Smoke rises near Bustan al-Qasr crossing point in a government controlled area, during clashes with rebels in Aleppo, Syria December 5, 2016.
(photo credit: REUTERS)
A leader of an important Israeli Arab political grouping on Saturday hailed the Assad regime's victory in Aleppo, saying it had thwarted designs by the United States, Turkey and Gulf countries against Syria.
Adel Amar, secretary-general of the Israeli Communist Party, which is the key component of the Hadash Party that accounts for four of the thirteen MKS in the Joint List, said in a statement that the "unification" of Aleppo is a turning point in thwarting extremist Islamic terrorism in Syria and "foiling the imperialistic and reactionary attack against the peoples of the region."
The statement came after a week in which there were reported executions and massacres of civilians in east Aleppo by the Russian backed Syrian armed forces and allied militias. The Russians denied these reports and said any abuses were perpetrated by rebel forces. The final assaults in east Aleppo came after heavy Russian and Syrian bombings in recent weeks that caused wide devastation and struck all the hospital facilities in east Aleppo.
Amar said that "the unification of Aleppo closes the way on the plans to divide Syria and proves the failure of the strategy of the United States, Turkey, Saudi Arabia and Qatar and their inability to continue protecting the terror organization that destroyed Syria and terrorized its citizens. This development will bring considerable changes in the region."
Syrian Civil War: The battle for Aleppo, Syria
He added that "we have a firm position against any harming of civilians and we support a diplomatic solution centered around the eradication of terror and the establishment of a political process that brings together all the forces in Syria that believe in a united, independent, democratic and pluralistic Syria."
Amar's support for the Assad regime points up a split within the Joint List over Syria and contrasts with the views of politicians from the Islamic Movement (southern branch) who think Assad should be forced out of power. "The communist party and many secular Arabs prefer a secular regime over Islamists,"says Wadie Abu Nassar, head of the International Center for Consultations in Haifa. "They believe that Russia, although not communist, is less imperialist than the West and also, since they are secularists, they prefer the Assad regime over an Islamist one."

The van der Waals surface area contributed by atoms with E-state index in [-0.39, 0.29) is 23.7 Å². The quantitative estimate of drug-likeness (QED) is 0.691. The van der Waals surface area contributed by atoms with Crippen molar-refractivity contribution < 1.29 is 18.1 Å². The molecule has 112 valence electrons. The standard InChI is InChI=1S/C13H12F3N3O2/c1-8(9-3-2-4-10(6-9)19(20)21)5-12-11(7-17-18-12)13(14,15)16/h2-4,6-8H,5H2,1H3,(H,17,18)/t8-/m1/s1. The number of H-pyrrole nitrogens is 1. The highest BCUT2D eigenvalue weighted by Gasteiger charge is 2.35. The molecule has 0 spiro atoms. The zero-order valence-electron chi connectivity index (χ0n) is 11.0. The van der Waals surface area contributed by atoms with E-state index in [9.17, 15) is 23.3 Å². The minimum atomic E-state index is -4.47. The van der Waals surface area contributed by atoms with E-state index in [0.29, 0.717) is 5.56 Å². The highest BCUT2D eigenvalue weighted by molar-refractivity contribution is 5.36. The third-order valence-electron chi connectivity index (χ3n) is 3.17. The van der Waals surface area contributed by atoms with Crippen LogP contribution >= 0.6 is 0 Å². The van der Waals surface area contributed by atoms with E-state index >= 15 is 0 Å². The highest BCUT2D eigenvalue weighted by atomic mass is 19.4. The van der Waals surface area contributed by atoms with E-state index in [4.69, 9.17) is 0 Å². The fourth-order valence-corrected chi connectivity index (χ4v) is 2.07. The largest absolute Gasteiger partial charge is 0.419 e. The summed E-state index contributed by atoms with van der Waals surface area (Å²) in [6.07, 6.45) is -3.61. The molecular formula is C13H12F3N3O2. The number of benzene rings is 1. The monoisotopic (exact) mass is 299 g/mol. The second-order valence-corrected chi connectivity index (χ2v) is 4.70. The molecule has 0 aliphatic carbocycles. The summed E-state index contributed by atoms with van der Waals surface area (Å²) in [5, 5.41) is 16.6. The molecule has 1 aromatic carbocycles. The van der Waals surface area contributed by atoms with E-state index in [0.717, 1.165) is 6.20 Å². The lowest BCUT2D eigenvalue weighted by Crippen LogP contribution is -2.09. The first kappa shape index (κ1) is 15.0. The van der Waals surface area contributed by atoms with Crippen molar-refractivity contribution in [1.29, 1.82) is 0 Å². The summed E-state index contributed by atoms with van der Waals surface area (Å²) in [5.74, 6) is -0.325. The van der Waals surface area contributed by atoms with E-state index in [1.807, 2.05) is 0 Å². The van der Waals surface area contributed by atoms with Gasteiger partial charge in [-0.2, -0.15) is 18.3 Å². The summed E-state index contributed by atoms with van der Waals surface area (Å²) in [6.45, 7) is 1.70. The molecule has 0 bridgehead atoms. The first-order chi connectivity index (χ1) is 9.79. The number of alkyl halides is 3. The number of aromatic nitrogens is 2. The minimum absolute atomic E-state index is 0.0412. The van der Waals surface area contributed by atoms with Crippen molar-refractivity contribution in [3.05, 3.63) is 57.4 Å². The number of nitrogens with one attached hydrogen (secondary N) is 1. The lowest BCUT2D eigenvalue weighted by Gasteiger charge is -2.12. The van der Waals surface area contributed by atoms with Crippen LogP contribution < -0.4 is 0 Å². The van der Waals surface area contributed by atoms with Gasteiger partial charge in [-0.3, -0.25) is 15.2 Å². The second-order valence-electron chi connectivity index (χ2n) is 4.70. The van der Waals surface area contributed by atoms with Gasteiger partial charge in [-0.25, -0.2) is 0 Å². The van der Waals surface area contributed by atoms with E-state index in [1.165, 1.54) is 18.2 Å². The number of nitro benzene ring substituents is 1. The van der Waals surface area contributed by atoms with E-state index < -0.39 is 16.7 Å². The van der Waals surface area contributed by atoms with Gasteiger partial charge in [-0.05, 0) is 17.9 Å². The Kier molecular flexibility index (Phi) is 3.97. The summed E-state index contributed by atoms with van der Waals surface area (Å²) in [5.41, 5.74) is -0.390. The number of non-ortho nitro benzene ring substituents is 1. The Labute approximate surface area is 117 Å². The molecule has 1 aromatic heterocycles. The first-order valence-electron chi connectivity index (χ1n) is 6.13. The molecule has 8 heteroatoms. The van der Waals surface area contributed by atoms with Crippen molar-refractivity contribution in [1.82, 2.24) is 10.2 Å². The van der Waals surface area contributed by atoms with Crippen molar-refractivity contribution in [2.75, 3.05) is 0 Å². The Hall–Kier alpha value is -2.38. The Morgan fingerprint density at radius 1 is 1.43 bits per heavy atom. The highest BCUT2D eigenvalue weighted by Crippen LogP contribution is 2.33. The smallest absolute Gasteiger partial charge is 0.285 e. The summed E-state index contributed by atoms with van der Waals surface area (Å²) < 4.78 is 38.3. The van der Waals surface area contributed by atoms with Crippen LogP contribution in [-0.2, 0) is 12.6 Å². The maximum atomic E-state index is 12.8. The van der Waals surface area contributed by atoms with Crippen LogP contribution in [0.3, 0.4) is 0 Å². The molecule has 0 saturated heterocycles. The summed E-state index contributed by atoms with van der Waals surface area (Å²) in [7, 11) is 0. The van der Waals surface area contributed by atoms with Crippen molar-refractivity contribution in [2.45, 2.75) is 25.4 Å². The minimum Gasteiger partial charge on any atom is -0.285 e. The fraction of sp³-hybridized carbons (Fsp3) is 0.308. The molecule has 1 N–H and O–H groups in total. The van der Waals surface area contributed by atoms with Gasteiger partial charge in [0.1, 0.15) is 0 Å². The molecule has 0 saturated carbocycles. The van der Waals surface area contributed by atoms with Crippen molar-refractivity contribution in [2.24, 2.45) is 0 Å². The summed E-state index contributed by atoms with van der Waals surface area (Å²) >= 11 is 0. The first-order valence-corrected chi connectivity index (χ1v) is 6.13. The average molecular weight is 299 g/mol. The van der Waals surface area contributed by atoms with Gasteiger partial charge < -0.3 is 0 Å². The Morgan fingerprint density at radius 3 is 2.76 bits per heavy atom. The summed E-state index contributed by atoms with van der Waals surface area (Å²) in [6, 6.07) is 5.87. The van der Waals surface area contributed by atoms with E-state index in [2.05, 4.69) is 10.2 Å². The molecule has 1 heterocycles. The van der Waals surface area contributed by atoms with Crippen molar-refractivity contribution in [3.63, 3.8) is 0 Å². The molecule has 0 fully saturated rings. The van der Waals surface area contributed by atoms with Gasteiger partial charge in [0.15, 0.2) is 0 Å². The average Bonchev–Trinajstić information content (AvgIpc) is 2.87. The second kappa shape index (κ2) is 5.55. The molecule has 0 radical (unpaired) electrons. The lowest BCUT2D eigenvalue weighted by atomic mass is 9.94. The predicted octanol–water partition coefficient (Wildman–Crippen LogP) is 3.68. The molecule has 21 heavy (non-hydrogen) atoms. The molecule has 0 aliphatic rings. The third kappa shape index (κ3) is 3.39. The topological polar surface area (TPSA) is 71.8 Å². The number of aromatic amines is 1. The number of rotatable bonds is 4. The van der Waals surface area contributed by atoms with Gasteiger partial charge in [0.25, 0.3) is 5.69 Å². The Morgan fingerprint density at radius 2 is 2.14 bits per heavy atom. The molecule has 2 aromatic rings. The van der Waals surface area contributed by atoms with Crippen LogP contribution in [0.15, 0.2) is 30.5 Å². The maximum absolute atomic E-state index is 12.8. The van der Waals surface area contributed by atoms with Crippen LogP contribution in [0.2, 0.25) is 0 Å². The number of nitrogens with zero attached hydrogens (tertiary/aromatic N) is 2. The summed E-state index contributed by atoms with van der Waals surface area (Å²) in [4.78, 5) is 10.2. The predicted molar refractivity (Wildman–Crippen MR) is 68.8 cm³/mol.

Abu Nassar added: "Recently those who supported the Russian intervention are finding themselves a bit embarrassed with reports of massacres or collective rape or atrocities. On the other hand, people supporting the Islamists, the so called revolution, were also embarrassed with the atrocities of Islamic State, Nusra Front and other anti-regime militias."
MK Isawi Freij (Meretz) criticized Amar's stance. "These type of statements amount to dancing on the blood of the Syrian people. A ceasefire for the good of the Syrian people would be a victory, not the 'unification' of Aleppo. Everyone is fighting there and the Syrian people pay the price. I don't look on it from Assad's side, the Nusra Front's side, or Islamic State's side. All are committing war crimes and all are guilty including those who stand behind them."
MK Dov Khenin (Joint List), who like Amar, is from the Communist Party component of Hadash, sought to distance himself from Amar's statement. "Deliberate harming of civilians is a war crime whether it is by the jihadi organizations or the Syrian regime that combats them. The horrible pictures of children and adults murdered cause sleeplessness and pierce the hearts of all who see them. My opposition to jihadists and their supporters from the Gulf states, Turkey and outside the region was not and is not identification with the Syrian regime."
Balad, also a part of the Joint List, on Saturday issued a statement that was elaborated on by MK Basel Ghattas in remarks to the Post. "We condemn the massive destruction and massive killing of civilians by the regime and fully support the demands of the Syrian people for liberty and a civil state. We condemn all international involvement which has had a highly destructive and negative impact. We condemn the Islamic Radical groups including IS and others who have kidnapped the revolution and its just demands and contributed to bringing the ugly results of the civil war. We call for immediate negotiations with all civil society components with the aim to create a way for a new regime that is democratic and respects human rights and civil liberties. Yes, Assad should go."
Joint List MK Masud Ganaim, from the Islamic Movement's southern branch, said: "All of these war crimes by the Russians, the regime and the Iranian militias have to stop and everything must be done to rescue the civilians. All the sides must enter dialogue. The Assad government has a big role in the destruction of Syria but I also blame Islamic State. I blame all the great powers and regional ones that turned Syria into a field for their own interests including Saudi Arabia and Qatar. There needs to be negotiations at the end of which there will be the democratic leadership the Syrian people chooses. After all that has happened, Assad has no place in Syria."